I might be wrong but a song like “Entangled In Sin” reminds me of classic, prime era Metal Church. Was Metal Church ever a band you cherished? “Oh yeah, of course,” nods Dan Watson. “We could not help but be influenced by a band like that. We never set out to attempt to copy bands that we admire but when your writing new material for an album the bands you love tend to become part of the musical landscape you draw from for ideas. I don’t set out to try and write songs that sound like other bands but I suppose on a subconscious level their influence might find its way into the writing process.”
“Internal Enemy” is one of the more frantic tunes of the record. Another great number on a great album... “’Internal Enemy’ went through a lot of arrangement revisions before we arrived at the final version,” explains the guitarist. “The main riff I’ll admit is inspired by the Scorpions »Lovedrive« era. Bart was encouraging us to submit more up-tempo material so this song was an attempt to satisfy his request. Lyrically the song is about how sometimes we can be our own worst enemy by letting our minds become imprisoned by our own auto deceptive self-delusions.”
“Beautiful Lies” is a very catchy tune, almost true blue traditional heavy metal, would that be a fair description? The main riff is even a bit Saxonish... “When I was writing ‘Beautiful Lies’,” explains Dan Watson, “my thought was, if Hexx had a radio-friendly MTV video hit back in the mid-1980s, what would it sound like? That’s where the catchy chorus comes from. The lyrical content is more socially relevant today I think than it would have been in the 80s. The song reflects on how the beliefs of the masses are suspiciously exactly what we want to hear coming from either our governments or our religions and may not necessarily be the truth. It is designed to get the listener to consider examining their beliefs and to have the courage to question everything asserted by the government and religion.”
There will be a single featuring the song “Night Of Pain” (with “Terror” on the B-Side) out before the album. Neither track will be on the album. “It was Bart Gabriel’s idea to re-record two songs from the band's debut 1984 release »No Escape«”, explains the band’s founding member Dan Watson. “Because of the less than great production of our first effort we thought it might be cool to re-record a couple of the more memorable songs from that album and release them as a single ahead of the release of the new record. John Marshall wrote and recorded a fantastic new intro for our remake of ‘Terror’. ‘Night Of Pain’ came out sounding very strong and Eddy’s vocals are awesome!”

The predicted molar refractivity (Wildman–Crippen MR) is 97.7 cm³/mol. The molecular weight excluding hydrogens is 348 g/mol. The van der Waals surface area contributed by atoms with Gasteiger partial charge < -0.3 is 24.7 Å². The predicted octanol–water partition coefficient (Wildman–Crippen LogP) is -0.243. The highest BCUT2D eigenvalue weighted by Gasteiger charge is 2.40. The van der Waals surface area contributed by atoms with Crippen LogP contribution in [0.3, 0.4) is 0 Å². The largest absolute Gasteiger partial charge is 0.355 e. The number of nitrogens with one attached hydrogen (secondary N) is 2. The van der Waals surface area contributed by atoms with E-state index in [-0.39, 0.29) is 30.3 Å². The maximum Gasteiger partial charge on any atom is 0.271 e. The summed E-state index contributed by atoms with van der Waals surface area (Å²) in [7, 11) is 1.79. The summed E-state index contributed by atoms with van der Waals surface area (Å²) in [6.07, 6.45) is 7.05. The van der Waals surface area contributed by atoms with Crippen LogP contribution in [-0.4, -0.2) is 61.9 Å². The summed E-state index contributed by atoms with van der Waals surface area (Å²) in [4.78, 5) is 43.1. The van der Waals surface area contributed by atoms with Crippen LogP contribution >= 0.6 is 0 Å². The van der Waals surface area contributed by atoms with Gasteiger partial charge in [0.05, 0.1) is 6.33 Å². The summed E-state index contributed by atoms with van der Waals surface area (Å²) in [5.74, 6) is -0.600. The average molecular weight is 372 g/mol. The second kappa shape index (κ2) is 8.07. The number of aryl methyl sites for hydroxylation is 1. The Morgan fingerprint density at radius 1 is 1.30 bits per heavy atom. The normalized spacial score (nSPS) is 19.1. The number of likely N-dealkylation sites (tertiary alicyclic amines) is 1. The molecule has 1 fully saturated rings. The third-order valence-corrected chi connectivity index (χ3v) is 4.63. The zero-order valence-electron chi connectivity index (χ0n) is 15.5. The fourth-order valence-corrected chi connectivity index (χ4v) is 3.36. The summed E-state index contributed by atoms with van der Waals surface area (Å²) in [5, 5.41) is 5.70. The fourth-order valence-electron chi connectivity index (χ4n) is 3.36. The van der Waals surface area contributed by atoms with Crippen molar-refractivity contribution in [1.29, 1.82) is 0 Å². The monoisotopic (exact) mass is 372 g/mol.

There is also a CD bonus track entitled “Signal 30 I-5”. What is “signal 30 I-5”? “Signal 30 is an old California Highway Patrol radio code used in the 1950s and 1960s for a highway fatality,” Dan Watson sheds some light on the question. “I-5 is short for Interstate 5 that connects San Francisco to Los Angeles and runs up California and through the states of Oregon and Washington. In the United States, they also made a driver's education film of the same name. It was aimed at new drivers as a means to stress the dangers and responsibilities of driving a motor vehicle. They showed actual footage filmed at the scenes of fatal auto accidents. Very bloody and gory. Years ago I bought a DVD called ‘Hell’s Highways’ and it contained most of the early drivers training films including Signal-30. The video also contained a lot of unedited color footage from the 1950s of fatal auto accidents in California. This was back before seat belts were mandatory and the cars Detroit was churning out were made of much thicker steel. Even the dashboards were made of steel and safety glass was not yet common. About ten years ago I was driving back to the Bay Area on I-5 from Los Angeles with the bass player from the Hellbillys after spending the weekend mixing the new Hellbillys album »Blood Trilogy Vol. 2« when we came upon a grizzly auto accident. A car had tried to pass other vehicles on the four-lane highway and clipped the cement base of an overpass. The vehicle had spun out of control and collided with several other motorists resulting in multiple fatalities. Bodies were scattered all over the interstate. Mostly families returning to the Bay Area from the long holiday weekend. It was horrific. I had never seen men, women, and children’s bodies severed and ripped apart like that up close. Most were killed on impact but some were still clinging to life. I will never forget the look in one little girl's eyes as we drove slowly by the scene. She had been torn in half from the waist and she was still alive. There was nothing anyone could do. It made a lasting impression on me. I am now a much more cautious driver. I wrote the song ‘Signal 30 I-5’ not only to remember those who were unfortunate enough to lose their lives in an auto accident but also as a reminder that life is very fragile and may be taken away at any moment.”

Matthias Mader